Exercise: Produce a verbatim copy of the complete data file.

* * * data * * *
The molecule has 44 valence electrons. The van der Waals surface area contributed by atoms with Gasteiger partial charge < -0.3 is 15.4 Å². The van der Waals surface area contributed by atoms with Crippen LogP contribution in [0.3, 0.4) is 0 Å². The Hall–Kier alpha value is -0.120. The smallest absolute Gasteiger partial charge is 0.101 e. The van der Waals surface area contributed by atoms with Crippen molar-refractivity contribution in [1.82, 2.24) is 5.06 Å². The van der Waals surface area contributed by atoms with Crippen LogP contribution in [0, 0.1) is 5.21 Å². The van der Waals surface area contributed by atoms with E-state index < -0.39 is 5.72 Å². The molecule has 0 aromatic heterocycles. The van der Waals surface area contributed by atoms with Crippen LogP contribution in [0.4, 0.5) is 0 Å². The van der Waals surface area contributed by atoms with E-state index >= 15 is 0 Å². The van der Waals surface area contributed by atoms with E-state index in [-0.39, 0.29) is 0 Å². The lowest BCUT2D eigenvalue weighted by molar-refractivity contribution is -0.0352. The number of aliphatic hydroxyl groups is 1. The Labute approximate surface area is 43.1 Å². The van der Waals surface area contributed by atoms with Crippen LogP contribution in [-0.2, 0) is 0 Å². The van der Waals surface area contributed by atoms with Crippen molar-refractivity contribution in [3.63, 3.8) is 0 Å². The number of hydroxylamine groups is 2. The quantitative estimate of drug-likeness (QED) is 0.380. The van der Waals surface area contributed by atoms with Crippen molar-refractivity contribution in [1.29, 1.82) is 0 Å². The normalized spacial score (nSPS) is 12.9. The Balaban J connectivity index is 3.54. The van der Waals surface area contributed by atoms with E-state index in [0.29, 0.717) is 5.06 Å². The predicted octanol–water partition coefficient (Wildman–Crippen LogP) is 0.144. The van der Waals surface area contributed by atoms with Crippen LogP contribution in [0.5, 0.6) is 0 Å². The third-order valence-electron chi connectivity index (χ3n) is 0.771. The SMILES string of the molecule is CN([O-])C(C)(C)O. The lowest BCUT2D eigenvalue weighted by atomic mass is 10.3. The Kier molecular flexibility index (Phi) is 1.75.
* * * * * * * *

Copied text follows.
The molecule has 44 valence electrons. The van der Waals surface area contributed by atoms with Gasteiger partial charge < -0.3 is 15.4 Å². The van der Waals surface area contributed by atoms with Crippen LogP contribution in [0.3, 0.4) is 0 Å². The Hall–Kier alpha value is -0.120. The smallest absolute Gasteiger partial charge is 0.101 e. The van der Waals surface area contributed by atoms with Crippen molar-refractivity contribution in [1.82, 2.24) is 5.06 Å². The van der Waals surface area contributed by atoms with Crippen LogP contribution in [0, 0.1) is 5.21 Å². The van der Waals surface area contributed by atoms with E-state index < -0.39 is 5.72 Å². The molecule has 0 aromatic heterocycles. The van der Waals surface area contributed by atoms with Crippen LogP contribution in [0.4, 0.5) is 0 Å². The van der Waals surface area contributed by atoms with E-state index >= 15 is 0 Å². The van der Waals surface area contributed by atoms with E-state index in [-0.39, 0.29) is 0 Å². The lowest BCUT2D eigenvalue weighted by molar-refractivity contribution is -0.0352. The number of aliphatic hydroxyl groups is 1. The Labute approximate surface area is 43.1 Å². The van der Waals surface area contributed by atoms with Crippen LogP contribution in [-0.2, 0) is 0 Å². The van der Waals surface area contributed by atoms with Crippen molar-refractivity contribution in [3.63, 3.8) is 0 Å². The number of hydroxylamine groups is 2. The quantitative estimate of drug-likeness (QED) is 0.380. The van der Waals surface area contributed by atoms with Crippen molar-refractivity contribution in [1.29, 1.82) is 0 Å². The normalized spacial score (nSPS) is 12.9. The Balaban J connectivity index is 3.54. The van der Waals surface area contributed by atoms with E-state index in [0.29, 0.717) is 5.06 Å². The predicted octanol–water partition coefficient (Wildman–Crippen LogP) is 0.144. The van der Waals surface area contributed by atoms with Crippen LogP contribution in [0.5, 0.6) is 0 Å². The third-order valence-electron chi connectivity index (χ3n) is 0.771. The SMILES string of the molecule is CN([O-])C(C)(C)O. The lowest BCUT2D eigenvalue weighted by atomic mass is 10.3. The Kier molecular flexibility index (Phi) is 1.75.